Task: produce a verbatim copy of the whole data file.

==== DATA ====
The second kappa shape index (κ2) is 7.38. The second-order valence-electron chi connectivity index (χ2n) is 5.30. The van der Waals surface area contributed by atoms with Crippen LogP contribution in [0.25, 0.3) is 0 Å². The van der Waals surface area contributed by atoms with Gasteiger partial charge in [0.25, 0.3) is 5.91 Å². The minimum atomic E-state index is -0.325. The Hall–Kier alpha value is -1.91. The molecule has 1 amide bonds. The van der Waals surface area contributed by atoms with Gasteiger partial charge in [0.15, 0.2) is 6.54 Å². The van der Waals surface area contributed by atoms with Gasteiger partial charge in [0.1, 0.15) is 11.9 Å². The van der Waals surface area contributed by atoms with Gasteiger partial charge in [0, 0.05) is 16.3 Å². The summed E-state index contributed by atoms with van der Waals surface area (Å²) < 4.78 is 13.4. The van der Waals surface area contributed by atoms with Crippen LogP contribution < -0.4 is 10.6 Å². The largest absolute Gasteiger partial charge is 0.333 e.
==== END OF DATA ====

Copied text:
The second kappa shape index (κ2) is 7.38. The second-order valence-electron chi connectivity index (χ2n) is 5.30. The van der Waals surface area contributed by atoms with Crippen LogP contribution in [0.25, 0.3) is 0 Å². The van der Waals surface area contributed by atoms with Gasteiger partial charge in [0.25, 0.3) is 5.91 Å². The minimum atomic E-state index is -0.325. The Hall–Kier alpha value is -1.91. The molecule has 1 amide bonds. The van der Waals surface area contributed by atoms with Gasteiger partial charge in [0.15, 0.2) is 6.54 Å². The van der Waals surface area contributed by atoms with Gasteiger partial charge in [0.1, 0.15) is 11.9 Å². The van der Waals surface area contributed by atoms with Gasteiger partial charge in [0, 0.05) is 16.3 Å². The summed E-state index contributed by atoms with van der Waals surface area (Å²) < 4.78 is 13.4. The van der Waals surface area contributed by atoms with Crippen LogP contribution < -0.4 is 10.6 Å². The largest absolute Gasteiger partial charge is 0.333 e.